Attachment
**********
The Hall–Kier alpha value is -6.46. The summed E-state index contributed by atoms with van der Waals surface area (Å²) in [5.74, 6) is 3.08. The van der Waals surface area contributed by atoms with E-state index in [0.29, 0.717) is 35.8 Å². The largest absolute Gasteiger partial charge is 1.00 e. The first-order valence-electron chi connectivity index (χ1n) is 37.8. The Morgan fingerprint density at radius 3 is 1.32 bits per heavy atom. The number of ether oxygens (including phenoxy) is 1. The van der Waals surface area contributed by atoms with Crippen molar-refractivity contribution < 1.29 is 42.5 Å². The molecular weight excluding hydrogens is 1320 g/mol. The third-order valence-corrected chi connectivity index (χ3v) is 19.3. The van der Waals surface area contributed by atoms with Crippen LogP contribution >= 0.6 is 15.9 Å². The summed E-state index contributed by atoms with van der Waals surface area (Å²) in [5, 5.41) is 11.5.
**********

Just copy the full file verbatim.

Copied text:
The Hall–Kier alpha value is -6.46. The summed E-state index contributed by atoms with van der Waals surface area (Å²) in [5.74, 6) is 3.08. The van der Waals surface area contributed by atoms with E-state index in [0.29, 0.717) is 35.8 Å². The largest absolute Gasteiger partial charge is 1.00 e. The first-order valence-electron chi connectivity index (χ1n) is 37.8. The Morgan fingerprint density at radius 3 is 1.32 bits per heavy atom. The number of ether oxygens (including phenoxy) is 1. The van der Waals surface area contributed by atoms with Crippen molar-refractivity contribution < 1.29 is 42.5 Å². The molecular weight excluding hydrogens is 1320 g/mol. The third-order valence-corrected chi connectivity index (χ3v) is 19.3. The van der Waals surface area contributed by atoms with Crippen LogP contribution >= 0.6 is 15.9 Å². The summed E-state index contributed by atoms with van der Waals surface area (Å²) in [5, 5.41) is 11.5.